This course name and description ONLY applies to academic year 2016-2017
ENGL 13186-2: The Death and Return of God? Radical Poetry
This course is not currently available. Please visit the Courses section for current offerings.
Instructor: Romana Huk
This course will introduce students to several of the key upheavals in twentieth-century thought that rocked spiritually-inclined poets, leaving them without easy paths back to devotional art. We will be particularly focused on those British, Irish and American poets whose cutting edge, radical ideas about themselves and culture would shake apart the very syntax of their medium — language — and cause them to write in forms that seemed very strange and even disturbing to unaccustomed eyes. At the crux of our discussions will be the fate of the idea of God in the works of “modernist” and “postmodernist” poets whose secular political projects or views of language — “the word”— would conflict at the deepest levels with their desire for belief in divinity. We will focus closely on the work of renowned figures like Gerard Manley Hopkins and T. S. Eliot, as well as later writers like Brian Coffey (Ireland), David Jones and Wendy Mulford (U.K.), Fanny Howe and Hank Lazer (U.S.), all of whom have recently emerged, with the help of 21st-century hindsight, as part of an important group of poet-thinkers engaged in this crucial project of “rewriting the word ‘God.’” The course will begin with gentle introductions to the problems of reading late-twentieth-century philosophy as well as to the problems of reading poetry as a literary genre.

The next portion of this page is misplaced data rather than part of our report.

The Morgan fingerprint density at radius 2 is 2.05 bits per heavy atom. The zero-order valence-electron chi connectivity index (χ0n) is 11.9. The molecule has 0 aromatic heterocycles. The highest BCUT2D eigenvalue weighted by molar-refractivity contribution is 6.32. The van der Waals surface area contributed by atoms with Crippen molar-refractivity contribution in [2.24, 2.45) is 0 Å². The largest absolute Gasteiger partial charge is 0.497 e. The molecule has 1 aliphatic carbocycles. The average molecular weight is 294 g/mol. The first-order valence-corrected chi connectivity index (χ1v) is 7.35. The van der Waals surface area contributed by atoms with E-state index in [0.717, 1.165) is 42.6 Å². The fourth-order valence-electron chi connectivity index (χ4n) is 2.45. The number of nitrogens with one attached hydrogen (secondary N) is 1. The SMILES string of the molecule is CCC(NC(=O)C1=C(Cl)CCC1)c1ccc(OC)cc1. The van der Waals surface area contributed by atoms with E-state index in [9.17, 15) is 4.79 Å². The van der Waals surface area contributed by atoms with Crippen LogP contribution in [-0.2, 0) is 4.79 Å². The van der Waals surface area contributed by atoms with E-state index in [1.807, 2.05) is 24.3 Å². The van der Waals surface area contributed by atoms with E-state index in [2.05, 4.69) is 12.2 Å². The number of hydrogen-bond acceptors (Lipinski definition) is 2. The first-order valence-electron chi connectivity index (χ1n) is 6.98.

During the semester students will be required to lead class discussion twice, with partners, and write either three short papers or substitute the final one with a creative response (to be accompanied by a written “argument” and approved before start of work).